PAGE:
• by Nick Warburton

    Toronto¹s R&B favourites, Jon and Lee and The Checkmates were originally known as Lee Jackson and The Checkmates. The original band (formed at a local high school in 1962) comprised singer Lee Jackson (real name: Michael Ferry), lead guitarist Al Dorsey, bassist Dave McDevitt, drummer Paul Carrier and a saxophone player, whose name the others cannot remember. They were joined soon afterwards by classically trained keyboard player Michael Fonfara (b. August 11, 1946, Stevensville, near Niagara Falls, Ontario, Canada).

    Towards the end of 1963, the group¹s manager introduced a second lead guitarist, Larry Leishman (b. April 4, 1947, Dunfermline, Scotland) from local band The Tempests. The new line-up however, was short-lived as Dorsey soon left. His departure precipitated a series of personnel changes and by mid-1964, former Esquires singer John Finley (b. May 6, 1945, Toronto, Ontario, Canada) and his cousin, bassist Peter Hodgson (b. April 16, 1946, Toronto, Ontario, Canada), also ex-The Tempests were added alongside drummer Wes Morris. Morris¹ predecessor, Dave Brown meanwhile had gone on to join Jay Smith & The Majestics. When Morris left to join The Majestics in the summer of 1964, the group added Jeff Cutler (September 8, 1941, Toronto, Ontario, Canada).

    The new line-up quickly changed its name and was picked up by local booking agent, Ron Scribner, who organised concert dates in high schools across Ontario to promote the band. In early 1965, the band moved up to the city¹s vibrant club scene and for a while were residents at Yorkville¹s Avenue Road Club and the Devil¹s Den. In April of that year Jon and Lee and The Checkmates opened for The Rolling Stones at Toronto¹s Maple Leaf Gardens, followed by what was probably their most prestigious concert performance, an appearance (in front of 60,000 people) at Nathan Philips Square in September supporting Bobby Curtola.

    Around this time, the group cut two songs on 4-track with their manager and musical director, Eddie ŒDuke¹ Edwards, which led to TV appearances in Buffalo and New York. The band also attracted the attention of American record companies RCA, Motown, Mercury, Elektra and Decca; they actually cut some demos with the latter in New York but they were never issued. During 1966, the band travelled to New York and played at the Phone Booth and the Peppermint Lounge. The group also performed alongside Junior Walker & The All Stars, The Chiffons and The Temptations at Shea Stadium.

    Shortening their name to The Jon-Lee Group in June 1967, the band travelled to New York to play at Steve Paul¹s The Scene and to record for ABC Records. The band completed four tracks, including a cover of The Lovin¹ Spoonful¹s “Girl Beautiful Girl,” which never saw the light of day. Instead, the label chose to release the soulful ŒBring It Down Front¹ with the instrumental rocker ŒPork Chops¹ (credited to the group¹s mentor Eddie ŒDuke¹ Edwards, and provisionally titled ŒFuck Up¹). The single subsequently reached #23 on the RPM chart in October, when it was released in Canada by Sparton Records. The single also hit #10 on Toronto¹s Chum chart.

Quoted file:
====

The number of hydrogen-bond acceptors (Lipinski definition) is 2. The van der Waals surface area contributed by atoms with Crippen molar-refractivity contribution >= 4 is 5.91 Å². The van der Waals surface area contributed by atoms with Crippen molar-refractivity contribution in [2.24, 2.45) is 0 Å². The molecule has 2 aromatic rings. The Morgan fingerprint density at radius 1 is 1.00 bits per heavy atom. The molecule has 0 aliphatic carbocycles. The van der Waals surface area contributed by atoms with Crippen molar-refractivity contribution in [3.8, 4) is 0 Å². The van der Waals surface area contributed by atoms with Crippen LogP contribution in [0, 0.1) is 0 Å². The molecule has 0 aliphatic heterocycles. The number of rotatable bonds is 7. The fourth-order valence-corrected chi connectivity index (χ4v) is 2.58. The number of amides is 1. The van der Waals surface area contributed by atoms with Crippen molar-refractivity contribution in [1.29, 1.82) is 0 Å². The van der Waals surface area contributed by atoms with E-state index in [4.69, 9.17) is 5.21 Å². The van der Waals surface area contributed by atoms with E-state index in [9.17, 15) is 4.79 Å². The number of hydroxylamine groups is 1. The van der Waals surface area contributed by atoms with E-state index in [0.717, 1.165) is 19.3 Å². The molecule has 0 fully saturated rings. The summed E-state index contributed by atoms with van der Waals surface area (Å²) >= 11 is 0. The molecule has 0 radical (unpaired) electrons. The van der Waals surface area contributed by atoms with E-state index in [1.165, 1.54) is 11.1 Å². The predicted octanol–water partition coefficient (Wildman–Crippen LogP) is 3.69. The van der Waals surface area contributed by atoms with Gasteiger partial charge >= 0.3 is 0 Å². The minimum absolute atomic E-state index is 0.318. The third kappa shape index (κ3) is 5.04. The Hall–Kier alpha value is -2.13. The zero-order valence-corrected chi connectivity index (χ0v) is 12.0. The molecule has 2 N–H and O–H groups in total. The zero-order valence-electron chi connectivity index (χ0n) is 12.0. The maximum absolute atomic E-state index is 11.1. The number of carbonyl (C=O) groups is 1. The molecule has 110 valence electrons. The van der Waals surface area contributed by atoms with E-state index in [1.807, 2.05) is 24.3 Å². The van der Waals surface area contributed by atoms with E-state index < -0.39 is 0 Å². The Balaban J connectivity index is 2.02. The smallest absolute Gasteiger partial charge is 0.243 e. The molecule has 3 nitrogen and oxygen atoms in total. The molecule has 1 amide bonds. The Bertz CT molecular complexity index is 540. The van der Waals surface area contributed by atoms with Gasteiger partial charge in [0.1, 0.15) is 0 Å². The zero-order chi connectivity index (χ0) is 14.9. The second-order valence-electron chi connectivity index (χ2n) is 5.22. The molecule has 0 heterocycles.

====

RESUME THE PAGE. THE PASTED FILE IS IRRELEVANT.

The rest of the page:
On 31 July 1967, the band returned to Toronto for its final set of gigs. The band¹s music started to take on a more psychedelic bent but didn¹t go down so well with audiences. Jackson and Finley separated from the band in mid-September 1967 and, after a few weeks, the others moved to New York to become house band at Steve Paul¹s The Scene. For a while they acted as David Clayton-Thomas¹ support band, The Phoenix. However, when Thomas was deported from the US in November for being an illegal alien, Fonfara joined The Electric Flag (in time to appear on their debut album) and toured with the group for almost a month before running into Finley and Hodgson in L.A in early December. Both had auditioned for Elektra¹s new band Supergroup (which later became Rhinoceros) and although Hodgson missed out on the original line-up, Finley was recruited, and duly recommended Fonfara for the band.

    Jackson meanwhile remained in Toronto and reverted to his former name. He later went on to work with Bruce Cockburn briefly and became a local rock promoter. In the early Œ70s, he worked for the Toronto Stock Exchange and ran a small studio before joining a floor-covering firm in 1974. Cutler, who briefly worked with The Holy Modal Rounders and The Crazy World of Arthur Brown, later became a movie set producer. The others (minus Cutler and Jackson and with new members) reformed as Blackstone in 1972.

    Michael Fonfara, Peter Hodgson and Larry Leishman have reunited recently with former Bruce Cockburn drummer Mike Sloski to play the bar scene in Toronto. With John Finley the band has recorded its first album which is due for release in 2006.